You can optionally also add in an HTTPS section, with mostly the same parameters (crib from earlier blog entries for the best way to do this). Then, symlink the virtual host file into /etc/nginx/sites-enabled and restart Nginx to set it live:

1 2 ln -s /etc/nginx/sites-available/discourse /etc/nginx/sites-enabled/discourse /etc/init.d/nginx restart

Starting sidekiq and clockwork

Let’s also get sidekiq and clockwork started up before we actually visit our Discourse site:

1 2 /etc/init.d/sidekiq start /etc/init.d/clockwork start

When I was creating this blog post, I ran into a weird anomaly at this point. In spite of the fact that I’d previously run bundle install, it appeared as if the Discourse gem bundle hadn’t actually been installed. The first time, bundle install completed with “Your bundle is complete! Use bundle show [gemname] to see where a bundled gem is installed.” I had to run bundle install a second time for it to actually say “Your bundle is complete! It was installed into ./vendor/bundle”. I don’t know if this is something I did incorrectly or not, but just in case you get stuck here with an error that the www-data user can’t find any gems.

Finally accessing Discourse

If sidekiq and clockwork successfully start, then cross your fingers and fire up a web browser, because here we go. Point your browser at your new site, and, if everything has come together correctly, you’ll see something like this:

One of the things included in that database dump we used was a pre-created forum administrator account, named forumadmin, with a password of password. Try logging in, then accessing the admin dashboard by clicking first on the forumadmin profile button, then clicking the “admin” button.


Discourse is still in the phase of constant updates. To ensure you’re running on the latest code, you’ll want to do a git pull at least once a day. The procedure I follow when updating is as follows:

1 2 3 4 5 6 7 8 9 10 11 $ sudo /bin/bash /etc/init.d/clockwork stop && /etc/init.d/sidekiq stop cd /usr/share/nginx/discourse git pull bundle install rake assets:precompile RAILS_ENV=production bundle exec rake db:migrate cd .. chown -R www-data:www-data discourse / /etc/init.d/nginx restart /etc/init.d/clockwork start && /etc/init.d/sidekiq start

The full rigamarole isn’t necessary for every update, but doing it ensures that my gems also stay up to date. Additionally, it’s a good idea to keep an eye on Nginx and Passenger updates; when a new one of either drops, you’ll need to install the new Passenger gem, remove the old one, re-compile Nginx and udpate its configuration file to point at the new Passenger gem.

Where to go from here

This was a long-ass post! From here, you’ll want to do some basic setup and maintenance on your forum: change the admin user name and password, obviously, and update the graphics with your own. Then, visit other Discourse forums to see how others have things configured! Mine is here, but probably the most important one on the web is the Discourse Meta forum, where the developers can be found. There’s also the new BoingBoing BBS, which just shifted over to Discourse. A mostly-current list of Discourse forums can be found in this thread on Meta.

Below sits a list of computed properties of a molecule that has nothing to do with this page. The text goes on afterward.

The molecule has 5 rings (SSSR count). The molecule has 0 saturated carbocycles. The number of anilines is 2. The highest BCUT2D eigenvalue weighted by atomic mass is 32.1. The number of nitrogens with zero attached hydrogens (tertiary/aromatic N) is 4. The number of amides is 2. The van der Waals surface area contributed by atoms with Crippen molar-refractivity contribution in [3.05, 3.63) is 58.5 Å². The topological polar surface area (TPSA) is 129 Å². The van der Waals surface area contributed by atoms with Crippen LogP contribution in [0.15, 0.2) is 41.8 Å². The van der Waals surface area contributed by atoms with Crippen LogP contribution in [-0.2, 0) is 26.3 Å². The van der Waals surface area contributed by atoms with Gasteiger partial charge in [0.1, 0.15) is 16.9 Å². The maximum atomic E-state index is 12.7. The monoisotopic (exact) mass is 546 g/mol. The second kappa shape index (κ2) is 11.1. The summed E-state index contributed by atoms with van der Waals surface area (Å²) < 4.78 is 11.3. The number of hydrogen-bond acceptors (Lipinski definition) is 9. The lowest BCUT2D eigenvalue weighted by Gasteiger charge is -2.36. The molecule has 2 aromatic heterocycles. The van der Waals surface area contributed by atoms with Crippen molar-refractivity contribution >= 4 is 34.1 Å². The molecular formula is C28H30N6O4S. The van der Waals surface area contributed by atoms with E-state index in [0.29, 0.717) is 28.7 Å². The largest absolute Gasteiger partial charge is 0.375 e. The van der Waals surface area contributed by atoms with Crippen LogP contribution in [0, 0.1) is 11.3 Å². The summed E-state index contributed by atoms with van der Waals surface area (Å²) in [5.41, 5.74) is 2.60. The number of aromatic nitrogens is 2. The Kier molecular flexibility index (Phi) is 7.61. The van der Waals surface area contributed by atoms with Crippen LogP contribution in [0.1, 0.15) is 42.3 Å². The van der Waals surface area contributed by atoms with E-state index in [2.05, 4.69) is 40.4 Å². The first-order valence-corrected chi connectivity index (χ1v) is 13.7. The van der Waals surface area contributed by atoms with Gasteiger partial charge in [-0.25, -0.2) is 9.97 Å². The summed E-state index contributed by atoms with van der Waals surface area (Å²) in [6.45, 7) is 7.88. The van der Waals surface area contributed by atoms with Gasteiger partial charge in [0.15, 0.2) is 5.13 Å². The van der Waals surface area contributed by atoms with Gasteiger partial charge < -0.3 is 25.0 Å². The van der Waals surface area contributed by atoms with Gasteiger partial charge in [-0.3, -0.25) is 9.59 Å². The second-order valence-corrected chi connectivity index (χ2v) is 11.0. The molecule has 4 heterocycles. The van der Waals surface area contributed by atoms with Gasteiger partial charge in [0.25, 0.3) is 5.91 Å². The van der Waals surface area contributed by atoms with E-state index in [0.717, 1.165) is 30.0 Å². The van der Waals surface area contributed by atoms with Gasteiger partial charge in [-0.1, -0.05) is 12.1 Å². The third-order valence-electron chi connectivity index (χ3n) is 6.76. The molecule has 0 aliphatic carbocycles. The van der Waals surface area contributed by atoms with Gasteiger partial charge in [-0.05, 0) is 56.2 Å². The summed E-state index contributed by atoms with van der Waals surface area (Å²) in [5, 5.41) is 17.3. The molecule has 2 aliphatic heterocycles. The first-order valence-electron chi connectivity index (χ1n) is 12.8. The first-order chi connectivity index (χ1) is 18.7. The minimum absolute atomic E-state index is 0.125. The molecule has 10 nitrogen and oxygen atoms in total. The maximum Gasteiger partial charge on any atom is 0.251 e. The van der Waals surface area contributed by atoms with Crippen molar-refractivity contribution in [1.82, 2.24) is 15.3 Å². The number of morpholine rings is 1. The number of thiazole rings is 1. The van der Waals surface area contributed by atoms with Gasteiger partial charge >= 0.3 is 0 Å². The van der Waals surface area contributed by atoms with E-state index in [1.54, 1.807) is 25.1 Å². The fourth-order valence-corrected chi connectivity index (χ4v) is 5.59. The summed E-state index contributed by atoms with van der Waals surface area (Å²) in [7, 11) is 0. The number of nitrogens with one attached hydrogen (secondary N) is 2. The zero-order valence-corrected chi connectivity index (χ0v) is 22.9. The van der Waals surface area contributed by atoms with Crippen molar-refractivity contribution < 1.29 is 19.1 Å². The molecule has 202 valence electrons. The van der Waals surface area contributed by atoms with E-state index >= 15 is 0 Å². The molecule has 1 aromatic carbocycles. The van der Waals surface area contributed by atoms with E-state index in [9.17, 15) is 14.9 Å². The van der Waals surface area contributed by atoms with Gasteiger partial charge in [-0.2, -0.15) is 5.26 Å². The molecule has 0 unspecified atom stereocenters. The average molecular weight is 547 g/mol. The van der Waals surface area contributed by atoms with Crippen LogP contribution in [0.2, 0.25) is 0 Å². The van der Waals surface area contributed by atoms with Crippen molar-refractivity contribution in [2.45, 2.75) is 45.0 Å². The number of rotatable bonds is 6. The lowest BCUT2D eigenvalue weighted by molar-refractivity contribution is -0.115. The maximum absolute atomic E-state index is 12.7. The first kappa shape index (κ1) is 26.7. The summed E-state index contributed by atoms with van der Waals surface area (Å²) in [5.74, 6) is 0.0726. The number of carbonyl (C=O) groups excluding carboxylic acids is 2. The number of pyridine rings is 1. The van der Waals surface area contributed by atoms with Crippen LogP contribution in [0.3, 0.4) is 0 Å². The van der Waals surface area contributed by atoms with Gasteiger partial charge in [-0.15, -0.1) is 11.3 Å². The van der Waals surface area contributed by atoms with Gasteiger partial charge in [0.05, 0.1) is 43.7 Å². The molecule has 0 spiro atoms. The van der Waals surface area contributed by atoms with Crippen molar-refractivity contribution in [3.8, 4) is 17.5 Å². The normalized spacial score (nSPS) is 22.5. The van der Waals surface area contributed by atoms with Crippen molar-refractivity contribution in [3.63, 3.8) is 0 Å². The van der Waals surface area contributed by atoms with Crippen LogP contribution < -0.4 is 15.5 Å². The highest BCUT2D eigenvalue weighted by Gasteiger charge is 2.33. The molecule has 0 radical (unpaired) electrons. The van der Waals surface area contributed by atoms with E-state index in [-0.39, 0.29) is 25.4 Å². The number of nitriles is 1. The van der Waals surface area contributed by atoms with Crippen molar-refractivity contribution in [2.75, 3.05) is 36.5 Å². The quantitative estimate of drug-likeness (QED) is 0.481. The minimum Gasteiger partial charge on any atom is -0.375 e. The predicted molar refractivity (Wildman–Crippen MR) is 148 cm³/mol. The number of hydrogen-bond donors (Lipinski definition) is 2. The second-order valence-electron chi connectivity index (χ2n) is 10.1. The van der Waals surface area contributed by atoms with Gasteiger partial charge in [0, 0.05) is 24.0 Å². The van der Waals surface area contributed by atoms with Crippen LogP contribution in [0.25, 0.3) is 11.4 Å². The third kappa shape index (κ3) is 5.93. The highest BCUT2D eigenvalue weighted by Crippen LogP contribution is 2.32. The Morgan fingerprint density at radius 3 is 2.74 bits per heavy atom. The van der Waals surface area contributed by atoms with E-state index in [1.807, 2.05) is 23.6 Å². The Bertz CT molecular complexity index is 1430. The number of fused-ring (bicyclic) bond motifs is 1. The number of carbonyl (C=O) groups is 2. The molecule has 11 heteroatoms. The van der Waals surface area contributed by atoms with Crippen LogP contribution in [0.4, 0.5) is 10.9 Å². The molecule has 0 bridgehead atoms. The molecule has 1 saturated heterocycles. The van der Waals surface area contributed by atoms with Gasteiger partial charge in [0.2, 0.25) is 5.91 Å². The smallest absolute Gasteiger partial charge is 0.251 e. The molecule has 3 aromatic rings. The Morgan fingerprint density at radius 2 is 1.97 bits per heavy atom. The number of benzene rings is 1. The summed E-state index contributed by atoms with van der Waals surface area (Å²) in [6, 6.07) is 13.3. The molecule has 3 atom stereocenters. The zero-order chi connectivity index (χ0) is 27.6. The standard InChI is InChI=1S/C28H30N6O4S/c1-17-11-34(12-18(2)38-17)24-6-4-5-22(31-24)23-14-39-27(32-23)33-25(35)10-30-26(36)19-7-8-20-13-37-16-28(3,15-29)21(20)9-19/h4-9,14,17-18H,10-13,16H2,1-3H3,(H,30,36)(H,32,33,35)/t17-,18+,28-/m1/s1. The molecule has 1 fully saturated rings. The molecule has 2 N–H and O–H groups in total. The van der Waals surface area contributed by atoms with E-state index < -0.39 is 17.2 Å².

It’s also easy to add HTTPS support via Nginx, or Varnish support. For Varnish, I’m using the following entry in my vcl file under sub vcl_recv:

1 2 3 4 5 # Cache only the static assets in Discourse's "assets" dir and pass everything else if ( ~"") { if (!(req.url ~ "^/assets/")) { return (pass); }

Enjoy your new, flashy, Ruby-based forum!

Discussion topic for the original blog entry at:

I have been following your guide to set up Discourse. I ran into the same thing you mention in your blog post trying to start clockworkd. When I run bundle install it gives the ‘Use ‘bundle show [gemname]’ to see where a bundled gem is installed.’ and it does not give the Bundled installed to ./vendor/bundle message. No matter how many times I run bundle install nothing changes.

I have verified clockworkd is installed and in the Ruby path. Sidekiq started just fine, but bundle exec clockworkd always gives a:

bundler: command not found: clockworkd
Install missing gem executables with ‘bundle install’

I have no idea what to do to fix it at this point.

Any ideas?

Well, a while later I tried just doing “gem install clockwork” and then running the init script. Sure enough it got past where I was but now I get an error saying ERROR: clock file /usr/share/nginx/discourse/config/clock.rb does not exist.

LS of the directory shows that clock.rb doesnt exist and I have no idea what to put in it.

Anyone have any ideas?

I found a clock.rb example and created the file and now I’m getting 403 forbidden when I try to navigate to the forum.

Bah an nginx restart gives me a passenger error. Somewhere along the way passenger stopped working. Not my day.

nginx: [alert] Unable to start the Phusion Passenger watchdog because its executable (/usr/local/lib/ruby/gems/2.0.0/gems/passenger-4.0.5/buildout/agents/PassengerWatchdog) does not exist. This probably means that your Phusion Passenger installation is broken or incomplete, or that your ‘passenger_root’ directive is set to the wrong value. Please reinstall Phusion Passenger or fix your ‘passenger_root’ directive, whichever is applicable. (-1: Unknown error)

Put a @Lee_Ars in a post so he gets a notification that he’s been mentioned in this topic, but I already did that for you now. Lee owns this place, and he’s the one that should be able to help you with your issue.

I would recommend going to Discourse Meta. The forum there is all about the Discourse software, how it works, known issues, development, etc.